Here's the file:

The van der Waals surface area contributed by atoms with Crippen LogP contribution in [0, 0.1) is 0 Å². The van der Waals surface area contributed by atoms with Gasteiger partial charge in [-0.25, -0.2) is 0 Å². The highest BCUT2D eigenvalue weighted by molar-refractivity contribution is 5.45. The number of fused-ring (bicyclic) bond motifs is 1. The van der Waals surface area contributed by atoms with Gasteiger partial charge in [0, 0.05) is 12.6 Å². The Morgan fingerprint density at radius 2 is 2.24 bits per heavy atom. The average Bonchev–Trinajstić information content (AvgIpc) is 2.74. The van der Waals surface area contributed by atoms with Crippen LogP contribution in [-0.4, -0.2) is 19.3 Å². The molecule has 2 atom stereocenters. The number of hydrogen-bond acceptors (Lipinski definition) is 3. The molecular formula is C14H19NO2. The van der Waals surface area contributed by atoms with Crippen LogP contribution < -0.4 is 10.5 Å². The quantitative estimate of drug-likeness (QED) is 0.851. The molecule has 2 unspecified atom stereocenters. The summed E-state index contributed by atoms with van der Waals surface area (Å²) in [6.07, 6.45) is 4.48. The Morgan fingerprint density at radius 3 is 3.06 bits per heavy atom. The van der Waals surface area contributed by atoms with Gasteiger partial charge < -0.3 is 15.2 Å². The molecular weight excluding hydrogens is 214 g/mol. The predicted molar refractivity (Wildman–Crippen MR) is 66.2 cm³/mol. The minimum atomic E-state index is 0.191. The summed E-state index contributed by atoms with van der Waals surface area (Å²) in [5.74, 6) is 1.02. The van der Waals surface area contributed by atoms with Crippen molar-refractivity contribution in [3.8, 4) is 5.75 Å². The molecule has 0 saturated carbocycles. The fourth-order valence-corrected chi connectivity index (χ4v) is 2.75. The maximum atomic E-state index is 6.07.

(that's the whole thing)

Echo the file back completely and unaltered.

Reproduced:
The van der Waals surface area contributed by atoms with Crippen LogP contribution in [0, 0.1) is 0 Å². The van der Waals surface area contributed by atoms with Gasteiger partial charge in [-0.25, -0.2) is 0 Å². The highest BCUT2D eigenvalue weighted by molar-refractivity contribution is 5.45. The number of fused-ring (bicyclic) bond motifs is 1. The van der Waals surface area contributed by atoms with Gasteiger partial charge in [0, 0.05) is 12.6 Å². The Morgan fingerprint density at radius 2 is 2.24 bits per heavy atom. The average Bonchev–Trinajstić information content (AvgIpc) is 2.74. The van der Waals surface area contributed by atoms with Crippen LogP contribution in [-0.4, -0.2) is 19.3 Å². The molecule has 2 atom stereocenters. The number of hydrogen-bond acceptors (Lipinski definition) is 3. The molecular formula is C14H19NO2. The van der Waals surface area contributed by atoms with Crippen LogP contribution < -0.4 is 10.5 Å². The quantitative estimate of drug-likeness (QED) is 0.851. The molecule has 2 unspecified atom stereocenters. The summed E-state index contributed by atoms with van der Waals surface area (Å²) in [6.07, 6.45) is 4.48. The Morgan fingerprint density at radius 3 is 3.06 bits per heavy atom. The van der Waals surface area contributed by atoms with Gasteiger partial charge < -0.3 is 15.2 Å². The molecular weight excluding hydrogens is 214 g/mol. The predicted molar refractivity (Wildman–Crippen MR) is 66.2 cm³/mol. The minimum atomic E-state index is 0.191. The summed E-state index contributed by atoms with van der Waals surface area (Å²) in [5.74, 6) is 1.02. The van der Waals surface area contributed by atoms with Crippen molar-refractivity contribution in [3.8, 4) is 5.75 Å². The molecule has 0 saturated carbocycles. The fourth-order valence-corrected chi connectivity index (χ4v) is 2.75. The maximum atomic E-state index is 6.07.